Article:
How to understand mut Pin

In the docs about Pin especially Drop guarantee section it is said that data pointed by Pin should not be invalidated, repurposed etc, including calling Option::take.

Though it is completely possible to do so from mut Pin<Option<T>> as well as do mem::swap for mutable Pin pointers:

    let mut opt: Option<Vec<u32>> = Some((1..=10).collect());
    let mut pin_opt = Pin::new(&mut opt);
    let _ = pin_opt.take();

So mutable Pin pointers are used widely in async world, though as I got they do not provide Pin guarantees so that objects cannot move. Is the only point of mutable Pin is to use them as a kind of a factory for immutable Pins while when no immutable Pin issued object can move in memory?

More examples of when memory can move with mut Pin:

Option<Vec<u32>> is Unpin, so none of the pinning constraints apply. The DerefMut implementation for Pin<T> you're using is only for T: Unpin.

If you change your example to use an !Unpin type like PhantomPinned, you can see it doesn't compile anymore:


What helped me understand Unpin is to compare it to Send and Sync (which, for those who are unfamiliar, are the traits that determine if a type is thread-safe or not).

Every new type in Rust automatically implements Send and Sync, because they are defined as 'auto traits'. The only ways to get a type to not be Send or Sync are:

  • Have a field contained within the type that is not Send or Sync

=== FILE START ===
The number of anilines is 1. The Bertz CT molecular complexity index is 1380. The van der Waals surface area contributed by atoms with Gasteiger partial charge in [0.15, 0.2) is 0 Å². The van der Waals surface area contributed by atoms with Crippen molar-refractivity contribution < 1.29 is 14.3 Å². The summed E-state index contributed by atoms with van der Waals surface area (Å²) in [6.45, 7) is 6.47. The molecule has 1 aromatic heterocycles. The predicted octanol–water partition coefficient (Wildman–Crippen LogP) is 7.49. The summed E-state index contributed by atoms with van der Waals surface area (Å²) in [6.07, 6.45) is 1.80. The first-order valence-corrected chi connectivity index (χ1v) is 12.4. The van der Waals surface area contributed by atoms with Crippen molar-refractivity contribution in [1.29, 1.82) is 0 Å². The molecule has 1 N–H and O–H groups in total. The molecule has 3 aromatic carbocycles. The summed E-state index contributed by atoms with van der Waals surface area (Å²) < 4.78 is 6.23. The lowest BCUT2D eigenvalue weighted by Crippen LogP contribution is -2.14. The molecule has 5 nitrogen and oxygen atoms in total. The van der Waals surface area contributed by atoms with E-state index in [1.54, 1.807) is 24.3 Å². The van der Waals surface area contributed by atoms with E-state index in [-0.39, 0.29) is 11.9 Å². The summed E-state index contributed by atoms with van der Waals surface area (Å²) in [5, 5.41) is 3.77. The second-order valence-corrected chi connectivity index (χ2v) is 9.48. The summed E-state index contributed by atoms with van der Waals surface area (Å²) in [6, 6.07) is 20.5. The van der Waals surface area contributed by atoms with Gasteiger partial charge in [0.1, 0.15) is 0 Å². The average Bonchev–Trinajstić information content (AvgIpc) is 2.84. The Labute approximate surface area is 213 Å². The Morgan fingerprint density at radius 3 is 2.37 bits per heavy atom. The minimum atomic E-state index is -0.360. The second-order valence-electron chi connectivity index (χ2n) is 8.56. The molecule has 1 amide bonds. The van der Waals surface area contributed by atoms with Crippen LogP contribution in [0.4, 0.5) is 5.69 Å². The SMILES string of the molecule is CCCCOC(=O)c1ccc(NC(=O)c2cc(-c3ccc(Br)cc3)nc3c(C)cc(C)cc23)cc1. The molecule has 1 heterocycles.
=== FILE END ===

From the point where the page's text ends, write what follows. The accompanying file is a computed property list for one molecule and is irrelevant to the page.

• Explicitly opt out of the trait using a negative impl (e.g. unsafe impl !Send for MyType)

This means that every type in Rust is considered thread-safe unless it (or the data contained within) has explicitly been flagged as not being thread-safe. This is why you cannot put an Rc in a struct and then use it across multiple threads - it has negative impls for these traits.

Unpin is exactly the same idea applied to a different scenario - by default, Rust considers all types to not require a stable memory address unless a type explicitly flags that it does. And much like how the compiler ignores the restrictions around moving stuff between threads for Send/Sync types, Pin ignores the restrictions around moving data when it points at an Unpin type.


I find that part of the documentation to be a bit confusing indeed. The example of using Option::take() has to do with someone implementing a Pin projection to the payload of the Some variant.

For instance:

pub struct Pinned<T> (T, ::core::marker::PhantomPinned);
// someone can have: for some T:
impl Drop for Pinned<T> { fn drop (&mut self) { ... }} // fix dangling pointers to it etc.

pub struct Foo<T> {
    x: Option<Pinned<T>>,
impl Foo<T> {
    pub fn pinned_x (self: Pin<&'_ mut Self>) -> Pin<&'_ mut Pinned<T>>
        unsafe {
            self.map_unchecked_mut(|it| it.x.as_mut().unwrap())
    pub fn take_x (self: Pin<&'_ mut Self>) -> Option<Pinned<T>>
        unsafe {

violates the Pin contract.

Indeed, someone can first grab Pin<&'_ mut Pinned<T>> and then use the address with raw pointers and no lifetimes, knowing that when Pinned<T> is dropped it will do some runtime changes (e.g., clearing back those pointers) to ensure there is no use-after-free.

But someone now can go and do mem::forget(thing.take_x()) (or simply keep holding the Pinned<T>) and now those pointers are dangling and have not been cleared.

This is because Option::take() is just another case of the "dreaded" mem::swap for Pin<impl DerefMut<Target = impl !Unpin>> types.

So if your Option offers a pinning projection, then the take() operation must be kept private and used with care (e.g., it is legal to use an Option and offer pinning projection if the only usage of the Option wrapper is for a delayed initialization of that field).


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